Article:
Kick kicks the anthill for the better… but mostly for the worse?
It’s been a few months now since the internet world welcomed a new player into its sphere. Kick’s name is everywhere on the networks, especially since May. While many describe this new space as a simple competitor to Twitch, specializing in live streaming, the Kick file is actually more extensive than it looks. What about this platform already in trouble?
More money, more customers
Although a modern saying is that a bad buzz is still a good buzz to take, Kick would surely have done without this early reputation as a problem platformer… or not. On paper, Kick is a live video streaming service that hopes to gain a foothold with the public after Twitch has almost completely dominated the market for several years now. Unlike its Amazon-owned counterpart, Kick doesn’t have a pandemic or lockdown to entice its audience.
However, it has a strong argument. At a time when the activity of videographer, and especially of streamer, pays off big, the platform intends to shake up the codes of monetization by leaving content creators more in control of their income. If Twitch today takes a commission on donations and subscriptions ranging from 30% to 50%, Kick only subtracts 5% for its own remuneration, leaving 95% of the sum to the influencerfor all participants, even outside the partner program.
A promise that has something to dream about, even the giants already well established. As we make a transfer in the world of football, streamers pay themselves a gold price. This is the case of xQc which has just changed platform for a sum between 70 and 100 million dollars to the signature. A contract that does not even force the videographer to exclusivity. But then, where is the catch?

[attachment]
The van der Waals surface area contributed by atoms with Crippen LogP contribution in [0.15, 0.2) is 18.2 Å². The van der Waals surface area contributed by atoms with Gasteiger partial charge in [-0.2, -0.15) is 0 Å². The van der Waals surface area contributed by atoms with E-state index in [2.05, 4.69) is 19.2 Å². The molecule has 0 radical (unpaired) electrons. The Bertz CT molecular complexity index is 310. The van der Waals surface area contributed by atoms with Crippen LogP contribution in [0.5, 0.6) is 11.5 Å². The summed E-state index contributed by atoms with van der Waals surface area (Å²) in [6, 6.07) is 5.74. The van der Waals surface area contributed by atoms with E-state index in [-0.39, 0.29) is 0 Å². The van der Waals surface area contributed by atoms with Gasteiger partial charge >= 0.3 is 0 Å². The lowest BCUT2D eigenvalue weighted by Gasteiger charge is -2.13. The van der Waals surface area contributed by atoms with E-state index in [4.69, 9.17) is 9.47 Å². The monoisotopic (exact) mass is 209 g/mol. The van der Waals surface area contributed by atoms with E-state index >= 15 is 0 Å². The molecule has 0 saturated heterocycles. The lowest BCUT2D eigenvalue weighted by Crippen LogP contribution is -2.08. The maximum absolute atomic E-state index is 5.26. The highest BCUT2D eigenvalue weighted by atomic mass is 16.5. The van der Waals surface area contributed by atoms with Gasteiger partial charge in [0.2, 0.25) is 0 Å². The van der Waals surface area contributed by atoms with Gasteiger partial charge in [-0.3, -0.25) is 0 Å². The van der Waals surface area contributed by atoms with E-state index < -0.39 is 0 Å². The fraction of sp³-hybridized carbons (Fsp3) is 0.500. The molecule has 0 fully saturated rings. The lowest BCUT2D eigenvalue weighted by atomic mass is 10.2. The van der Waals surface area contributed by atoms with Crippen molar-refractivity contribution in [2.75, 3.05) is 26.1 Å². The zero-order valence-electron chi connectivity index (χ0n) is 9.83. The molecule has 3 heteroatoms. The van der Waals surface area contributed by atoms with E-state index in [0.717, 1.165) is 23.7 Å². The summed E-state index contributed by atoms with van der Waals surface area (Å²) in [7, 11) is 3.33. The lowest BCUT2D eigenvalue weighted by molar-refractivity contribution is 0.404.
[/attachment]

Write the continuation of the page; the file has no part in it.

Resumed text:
Two sides of the same coin
The prospect of higher compensation is necessarily an undeniable advantage over Twitch. But what also attracts spectators is the more permissive censorship policy of the platform vis-à-vis its competitor, which tightens the screw over time. Bodies a little too bare, insults at all costs or even discriminatory, sexist and racist remarks: here is what awaits the viewers at the bend of a few streams on Kick.
In reality, this “freedom of expression” which knows almost no rules is above all a pretext for excesses and harm to the safety of others. Many denounce the fact that Kick recovers all the streamers deemed “problematic” by Twitch, in particular Amaru who had been accused of assault and sexual harassment a few months ago.
Good or bad influence, Kick is in any case a growing phenomenon. The network seems to meet a certain consumer need while rounding up some of the internet’s worst features. Without dwelling on the attack on people from minorities, the question of the safety of minors and control of what they watch is also in question. It remains to be seen how this evolves as the service grows.